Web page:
Harman also underscored how, among Kafka's novels, Amerika constituted the most overt social criticism. That was obvious given how the major characters in the novel were all immigrants to America, with their countries of origin emphasized for good measure. It was also obvious how social hierarchies and inequalities (between the rich businessmen and the poor working class) were incorporated into the novel and how it eventually focused on Karl's adventures in soliciting menial work. It could even be argued that the novel's central topic was "work" in the same manner K. (a surveyor), Josef K (a banker), and Gregor Samsa (salesman) were partly prosecuted or haunted because of or on account of their work.

In her introduction to Walter Benjamin's Illuminations, Hannah Arendt—the German intellectual philosopher and previous editor of Schocken Books which championed the publication of Kafka's body of work—considered the Czech writer in light of the Jewish question.

No doubt, the Jewish question was of great importance for this generation of Jewish writers and explains much of the personal despair so prominent in nearly everything they wrote. But the most clear-sighted among them were led by their personal conflicts to a much more general and more radical problem, namely, to questioning the relevance of the Western tradition as a whole.

Certainly the Jewish question gave a rich context or background to any reading of Kafka. If one was to believe Arendt, the constricting atmosphere that pervaded European societies at the time, including Kafka's, was hard to ignore. When she wrote about the "most clear-sighted" Jewish writers, Arendt was referring to Kafka and Benjamin, among others. (It would be interesting to look into how Benjamin himself viewed Kafka in the two essays included in Illuminations.) (Extending to later non-Jewish European writers, I suppose this critique of the Western tradition was extended by Thomas Bernhard, W. G. Sebald, and László Krasznahorkai, each in his own revolutionary way)

When she wrote about "questioning the relevance of the Western tradition as a whole", one could recognize how this applies to Kafka's fiction which was a maze of digressions and collapse of meanings. The Western philosophical tradition I would say applied to the liberal capitalist machinery of society: power plays and power structures, labor inequities, economic inequalities, problematic family relations, societal arrangements, slavery and overwork, the deterioration of one's health and well-being. Like Gregor Samsa confined and wasting away in his small room, the sick Robinson (Karl's acquaintance) was visited by a grim self-realization.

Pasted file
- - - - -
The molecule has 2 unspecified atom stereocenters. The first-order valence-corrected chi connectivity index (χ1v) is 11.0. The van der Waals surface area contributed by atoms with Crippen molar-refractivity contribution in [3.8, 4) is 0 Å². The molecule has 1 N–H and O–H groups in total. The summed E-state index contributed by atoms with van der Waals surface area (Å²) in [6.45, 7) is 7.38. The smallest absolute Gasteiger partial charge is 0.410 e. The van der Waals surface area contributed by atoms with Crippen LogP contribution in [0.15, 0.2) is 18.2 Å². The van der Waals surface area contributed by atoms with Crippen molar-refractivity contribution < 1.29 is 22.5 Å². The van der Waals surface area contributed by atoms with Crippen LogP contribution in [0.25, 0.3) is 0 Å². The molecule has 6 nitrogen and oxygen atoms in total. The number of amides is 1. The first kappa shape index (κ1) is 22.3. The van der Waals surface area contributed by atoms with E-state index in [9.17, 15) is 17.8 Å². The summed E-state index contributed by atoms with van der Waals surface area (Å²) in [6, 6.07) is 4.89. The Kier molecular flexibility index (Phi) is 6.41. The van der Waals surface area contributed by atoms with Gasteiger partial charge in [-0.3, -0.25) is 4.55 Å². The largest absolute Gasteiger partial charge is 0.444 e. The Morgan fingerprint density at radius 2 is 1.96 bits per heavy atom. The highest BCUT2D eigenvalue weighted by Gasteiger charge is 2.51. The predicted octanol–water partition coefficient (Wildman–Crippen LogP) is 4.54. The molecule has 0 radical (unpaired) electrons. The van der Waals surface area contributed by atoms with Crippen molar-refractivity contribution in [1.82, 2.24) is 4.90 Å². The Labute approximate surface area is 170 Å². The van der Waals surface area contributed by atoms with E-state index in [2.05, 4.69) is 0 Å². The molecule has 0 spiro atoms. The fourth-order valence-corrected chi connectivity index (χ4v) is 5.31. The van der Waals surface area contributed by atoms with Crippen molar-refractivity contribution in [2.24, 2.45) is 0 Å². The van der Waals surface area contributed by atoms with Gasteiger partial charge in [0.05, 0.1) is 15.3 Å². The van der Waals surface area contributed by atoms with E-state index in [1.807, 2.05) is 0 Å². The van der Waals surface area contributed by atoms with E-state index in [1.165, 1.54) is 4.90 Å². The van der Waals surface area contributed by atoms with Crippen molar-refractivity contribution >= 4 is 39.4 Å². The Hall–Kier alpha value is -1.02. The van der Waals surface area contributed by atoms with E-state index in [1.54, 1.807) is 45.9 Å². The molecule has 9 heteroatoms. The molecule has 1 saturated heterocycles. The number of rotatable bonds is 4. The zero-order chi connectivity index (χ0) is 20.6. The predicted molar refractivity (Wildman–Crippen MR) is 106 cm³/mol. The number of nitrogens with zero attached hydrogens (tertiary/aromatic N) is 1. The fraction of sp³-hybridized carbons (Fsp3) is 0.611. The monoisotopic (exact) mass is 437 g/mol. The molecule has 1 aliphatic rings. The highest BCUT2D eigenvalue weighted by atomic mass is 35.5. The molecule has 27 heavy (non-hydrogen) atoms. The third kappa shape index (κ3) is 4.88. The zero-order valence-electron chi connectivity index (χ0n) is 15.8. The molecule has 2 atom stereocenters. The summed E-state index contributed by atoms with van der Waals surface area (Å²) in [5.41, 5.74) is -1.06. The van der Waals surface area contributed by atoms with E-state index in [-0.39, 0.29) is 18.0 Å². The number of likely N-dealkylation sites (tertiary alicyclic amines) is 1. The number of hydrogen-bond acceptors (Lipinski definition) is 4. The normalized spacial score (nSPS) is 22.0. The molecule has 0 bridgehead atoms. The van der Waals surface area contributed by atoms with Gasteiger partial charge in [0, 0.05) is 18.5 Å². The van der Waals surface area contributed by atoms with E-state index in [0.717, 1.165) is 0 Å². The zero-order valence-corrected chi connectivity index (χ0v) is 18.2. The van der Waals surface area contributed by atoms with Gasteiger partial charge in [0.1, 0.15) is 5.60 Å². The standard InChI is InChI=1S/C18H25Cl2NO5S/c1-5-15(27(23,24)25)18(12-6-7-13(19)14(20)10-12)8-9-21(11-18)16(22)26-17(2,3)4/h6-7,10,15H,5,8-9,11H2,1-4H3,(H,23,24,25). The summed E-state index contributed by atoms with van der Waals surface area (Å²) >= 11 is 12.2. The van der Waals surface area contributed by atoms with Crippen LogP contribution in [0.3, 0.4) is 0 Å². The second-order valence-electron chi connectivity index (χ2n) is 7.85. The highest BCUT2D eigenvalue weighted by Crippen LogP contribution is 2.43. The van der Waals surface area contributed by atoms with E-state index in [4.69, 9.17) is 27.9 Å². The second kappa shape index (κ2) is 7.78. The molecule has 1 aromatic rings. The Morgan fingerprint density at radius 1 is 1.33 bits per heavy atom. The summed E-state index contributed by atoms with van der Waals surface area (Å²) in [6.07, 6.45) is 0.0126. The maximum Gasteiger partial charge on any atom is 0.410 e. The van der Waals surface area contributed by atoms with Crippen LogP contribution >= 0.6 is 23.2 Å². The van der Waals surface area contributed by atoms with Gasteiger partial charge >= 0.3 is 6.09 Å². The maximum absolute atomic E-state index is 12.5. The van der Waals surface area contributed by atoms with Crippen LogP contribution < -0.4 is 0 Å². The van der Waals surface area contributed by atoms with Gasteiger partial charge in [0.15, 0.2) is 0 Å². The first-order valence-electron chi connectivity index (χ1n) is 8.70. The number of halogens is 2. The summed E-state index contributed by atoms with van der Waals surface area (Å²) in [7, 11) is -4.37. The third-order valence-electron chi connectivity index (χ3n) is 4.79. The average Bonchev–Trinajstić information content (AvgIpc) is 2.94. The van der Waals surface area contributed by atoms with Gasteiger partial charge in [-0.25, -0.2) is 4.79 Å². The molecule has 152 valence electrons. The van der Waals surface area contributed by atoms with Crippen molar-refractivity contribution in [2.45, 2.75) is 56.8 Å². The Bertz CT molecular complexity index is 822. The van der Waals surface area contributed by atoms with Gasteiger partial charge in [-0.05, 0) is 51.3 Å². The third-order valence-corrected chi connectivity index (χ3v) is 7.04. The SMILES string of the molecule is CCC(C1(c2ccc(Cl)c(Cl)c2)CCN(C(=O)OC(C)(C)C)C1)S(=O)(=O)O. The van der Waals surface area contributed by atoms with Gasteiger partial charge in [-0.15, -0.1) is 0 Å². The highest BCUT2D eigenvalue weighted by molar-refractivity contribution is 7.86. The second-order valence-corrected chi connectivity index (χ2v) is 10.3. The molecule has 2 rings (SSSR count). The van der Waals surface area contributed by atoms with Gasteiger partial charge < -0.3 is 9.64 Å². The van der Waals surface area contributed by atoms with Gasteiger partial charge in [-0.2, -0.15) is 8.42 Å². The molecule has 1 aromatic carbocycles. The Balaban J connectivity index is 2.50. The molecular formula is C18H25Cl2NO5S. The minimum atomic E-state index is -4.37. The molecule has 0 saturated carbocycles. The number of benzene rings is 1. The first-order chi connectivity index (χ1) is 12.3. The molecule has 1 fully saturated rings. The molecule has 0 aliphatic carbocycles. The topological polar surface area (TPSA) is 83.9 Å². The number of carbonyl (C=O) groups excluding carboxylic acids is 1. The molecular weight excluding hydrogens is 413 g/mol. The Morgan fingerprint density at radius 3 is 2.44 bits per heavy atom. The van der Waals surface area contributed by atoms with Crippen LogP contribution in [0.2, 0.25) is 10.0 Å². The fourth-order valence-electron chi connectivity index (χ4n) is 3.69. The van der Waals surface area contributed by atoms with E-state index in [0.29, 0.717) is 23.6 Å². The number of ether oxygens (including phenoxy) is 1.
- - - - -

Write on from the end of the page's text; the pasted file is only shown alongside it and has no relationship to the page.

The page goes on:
Now I've ruined my health for the rest of my life, and what did I have other than my health? If I exert myself ever so slightly, I get a pain there and here. If I were healthy, do you think those boys in the hotel, those grass toads—what else would one call them?—could possibly have defeated me. But no matter what's wrong with me, I won't breathe a word to Delamarche and Brunelda; I'll work as long as possible, and until it's not possible anymore, then I'll lie down and die, and only then, when it's too late, will they see that, though I was sick, I was still working, always working, and that I actually worked myself to death in their service.

Of course the way with which this critique was explored in Kafka was almost invisible mainly because they were covered by comedy and a deceptively artless prose. One could only admit the critique if one interpreted the broad outline of the novels as tracing the plight of the disadvantaged, persecution of the vulnerable and marginalized, racism, the last gasps of a decent person in an inhospitable environment.

He knew that whatever he could say would end up seeming very different from the way it had been intended and that the way they assessed the matter was critical, since it alone would determine the final judgement of good or evil.

The impossibility of comprehension, the inability to fully understand one's state of nature, this was embedded in the work itself. There would always be a gulf between the word ("whatever he could say") and its supposed meaning ("the way it had been intended") which would make the novels seem impervious to criticism and evaluation. And the gatekeepers of power, with "the way they assessed the matter" would always find fault and would render harsh judgement.

Borges called Kafka a "nihilist" whose subject is "the unbearable, tragic solitude of the individual who lacks even the lowliest place in the order of the universe" and whose greatest strength as a writer is "the invention of intolerable situations".

"Well," said Karl, "it won't be that bad"; however, after everything he had heard, he no longer believed in a favorable outcome.

Unfavorable, yes. And we were still laughing.

Quotes from Borges were taken from pieces in Selected Non-Fictions, edited by Eliot Weinberger.